The third method is an Oscillating Water Column (the limpet). Here the motion of the waves changes the level of water in the column. This alternately compresses and decompresses air in the upper part the column. This moves a rotor and the generator converts the energy to electricity.
How Are We Doing?
Here is a small table of some achievements. The figures will become outdated as more development, testing and applications are brought in. But it does give some indication as to what is happening in the world.
|Location||Country||Capacity in MV|
|Pelamis||Portugal and UK||2.4|
And what about the USA?
Several places in the USA have been developing wave power, off both east and west coasts as well as in Hawaii.
The Azura wave power device in Hawaii
This was the first wave power energy supplier to be connected to the grid in America. It can generate 20 KW (not MK) of power.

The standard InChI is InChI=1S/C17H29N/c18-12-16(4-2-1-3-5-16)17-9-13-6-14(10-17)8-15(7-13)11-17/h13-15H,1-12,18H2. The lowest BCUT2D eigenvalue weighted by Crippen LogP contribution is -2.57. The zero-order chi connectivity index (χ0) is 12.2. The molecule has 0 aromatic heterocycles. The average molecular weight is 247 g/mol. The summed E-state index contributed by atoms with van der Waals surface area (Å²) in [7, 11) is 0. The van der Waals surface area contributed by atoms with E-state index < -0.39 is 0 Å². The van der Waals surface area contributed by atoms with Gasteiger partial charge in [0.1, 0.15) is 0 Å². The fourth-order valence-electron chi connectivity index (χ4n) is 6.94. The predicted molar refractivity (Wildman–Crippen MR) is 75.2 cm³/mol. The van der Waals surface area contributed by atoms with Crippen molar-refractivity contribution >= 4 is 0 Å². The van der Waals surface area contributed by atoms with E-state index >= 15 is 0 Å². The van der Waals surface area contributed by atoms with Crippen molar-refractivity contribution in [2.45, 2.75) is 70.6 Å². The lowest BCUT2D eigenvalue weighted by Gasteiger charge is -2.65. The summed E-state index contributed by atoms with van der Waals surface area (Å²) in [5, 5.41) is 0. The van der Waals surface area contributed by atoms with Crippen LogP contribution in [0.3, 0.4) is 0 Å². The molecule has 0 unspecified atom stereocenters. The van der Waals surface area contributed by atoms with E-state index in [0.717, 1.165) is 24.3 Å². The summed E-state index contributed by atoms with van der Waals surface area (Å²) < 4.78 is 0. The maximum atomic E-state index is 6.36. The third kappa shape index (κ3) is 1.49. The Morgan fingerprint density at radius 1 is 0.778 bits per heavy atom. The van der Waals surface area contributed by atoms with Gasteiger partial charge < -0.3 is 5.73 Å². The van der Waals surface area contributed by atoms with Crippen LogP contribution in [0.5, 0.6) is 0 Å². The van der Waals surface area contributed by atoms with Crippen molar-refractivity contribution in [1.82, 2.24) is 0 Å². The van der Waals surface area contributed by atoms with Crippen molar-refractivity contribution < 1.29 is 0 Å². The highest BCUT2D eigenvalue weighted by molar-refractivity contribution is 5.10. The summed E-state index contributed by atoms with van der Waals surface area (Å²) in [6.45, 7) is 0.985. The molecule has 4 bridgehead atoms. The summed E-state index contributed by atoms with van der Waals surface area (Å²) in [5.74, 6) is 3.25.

The Azura is an interesting model. It has been designed to extract energy from both the vertical and horizontal wave motions, unlike most wave converters. The power comes from the relative rotation between the hull and float. And since the float can rotate through 360 degrees it means it can work in a wide variety of conditions. Furthermore, this also enables it to survive more extreme ocean conditions.
This is the third largest of the Great Lakes and has been targeted as suitable for a series of buoys. A Cleveland based company have developed a converter which can be incorporated into buoys. It contains a magnet and induction coil which can induce electric current as the
What is Holding Back Development?